The choice seemed to be either the details of my trip were a bit disjointed and out of focus, or they didn’t show up for ages and ages. I made the executive decision that quick and scattered was better than late and ordered. For those of you in need of something more structured, my apologies. For the rest of you, read on.
Monday the 4th, I headed out bright and early (this is a lie, it was so early nothing was anywhere near bright). I clipped myself into a flying sardine can and had a truly uneventful trip west (when it comes to airplanes, uneventful is by far the best sort of trip to have). I arrived, many hours later, at Lakedale and caught up with my cabin mate, Brenda Dayne.
Brenda had grand plans to forge ahead on Welsh for Rainbow before the retreat began, so I snuck out early the next morning and headed to Orcas Island. Hint, you have to get there on a boat. This means you really do need to match up your travel plans with the ferry schedule. This takes some getting used to.
Once on the island, I felt like I could use a bit of a walk after the enforced sitting of the day before (they don’t like it if you pace around on the plane). I headed out to Obstruction Pass State Park. The directions included a bit about going down a gravel road for a mile or so. They weren’t kidding, it was a rather narrow, rather bumpy, gravel road. About three quarters of the way down it, I was faced with a bit of an obstacle (just for scale, that is both wider and longer than my car. Think back yard pool, not puddle).
I stopped. I stared. I remembered all those stern warnings one hears about not driving through puddles of unknown depth. I faintly recalled horror stories about shorting out your car’s electrical system and getting well and truly stuck. This sounded unappealing (rental car, island, dodgy cell service, narrow dirt road). I got out of the car and surveyed the puddle. The ground on either side of the road was hugely boggy (the sort of boggy that involves an inch or two of standing water on top of a nice stinky layer of mud). Going around wasn’t an option. I grabbed a reed and did a bit of puddle poking to see if I could determine the depth of the puddle. It didn’t seem to be more than about three or four inches deep, but the bottom of the puddle was made of an astonishingly gluey muck. Turning back would have meant both admitting defeat and backing down a twisty gravel road for three quarters of a mile, neither of which appealed at all. I decided to press forward. Better to try and get stuck than to slink home untested. If you’re going to fail, do it in a way that makes for a good story.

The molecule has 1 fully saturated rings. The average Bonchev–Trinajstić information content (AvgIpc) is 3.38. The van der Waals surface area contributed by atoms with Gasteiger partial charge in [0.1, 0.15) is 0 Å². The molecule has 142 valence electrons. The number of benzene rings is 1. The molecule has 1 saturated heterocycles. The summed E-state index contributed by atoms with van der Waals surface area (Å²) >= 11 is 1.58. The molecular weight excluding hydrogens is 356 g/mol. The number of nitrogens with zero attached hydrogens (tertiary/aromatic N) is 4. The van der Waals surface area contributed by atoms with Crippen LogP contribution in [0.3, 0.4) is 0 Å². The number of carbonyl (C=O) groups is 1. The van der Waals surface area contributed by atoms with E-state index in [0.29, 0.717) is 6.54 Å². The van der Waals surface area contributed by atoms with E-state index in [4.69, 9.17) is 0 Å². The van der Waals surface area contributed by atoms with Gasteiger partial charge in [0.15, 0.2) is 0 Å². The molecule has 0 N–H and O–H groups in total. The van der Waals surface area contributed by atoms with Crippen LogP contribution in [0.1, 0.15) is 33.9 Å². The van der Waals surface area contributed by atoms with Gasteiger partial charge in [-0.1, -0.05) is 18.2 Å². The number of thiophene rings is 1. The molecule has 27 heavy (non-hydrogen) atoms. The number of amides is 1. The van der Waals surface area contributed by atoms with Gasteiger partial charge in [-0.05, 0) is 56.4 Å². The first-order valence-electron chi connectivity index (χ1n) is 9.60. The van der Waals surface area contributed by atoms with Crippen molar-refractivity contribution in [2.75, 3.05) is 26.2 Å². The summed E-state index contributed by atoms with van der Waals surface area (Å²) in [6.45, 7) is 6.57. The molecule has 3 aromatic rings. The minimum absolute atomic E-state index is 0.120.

I called The Boy to discuss puddle fording techniques (the question being whether it was best to back up, develop some momentum, and attempt to outrun the puddle’s grasping tentacles, or to creep by slowly and hope it doesn’t notice your approach). We agreed on a middle ground that, while rendering the car truly and utterly filthy, did get me across the boggy bits unhindered.
Then I found myself at the park. Now there seem to be two sorts of state parks. The kind that come with visitor centers and tea rooms and toilets and gift shops, and the kind that come with a rustic sign and a large notice board covered in stern warnings detailing all the ways you might die and a host of questionably-marked, slippery trails leading you along precarious routes that you need to be part mountain goat to navigate with any grace. This was the latter.
I picked the trail that said it led to the beach. Somewhere along the way I also picked up a walking stick, because it was that or wear half the park home on my britches (pro tip, rocks covered in moldering leaves are slippery). I made it though, and it was indeed quite lovely. Menacing, but lovely. Alas, I can offer you only low-quality photographic proof of my success. I realized early on that this was not the sort of path I wanted to traverse while holding expensive electronic equipment in my hands (I needed those to catch myself as I stumbled and flailed) and so I left the camera in the car and tucked my cell phone in my pocket. You’ll have to make do with a pic from that. If you want better pictures, I cordially invite you to lug your own camera down there. It really was that green though. I have no idea how that part of the world does it, but they seem to manage to get both water and plants to exist in a whole different color scheme than they do around here. I must say, I’m a fan.
After basking a bit in the pretty, I headed back up the path (key word here being up, there was a bit of a hill) and off for lunch. And, as this has gotten shamefully long, that is where I will pick up tomorrow (hint, there will be teeny tiny baby lambs).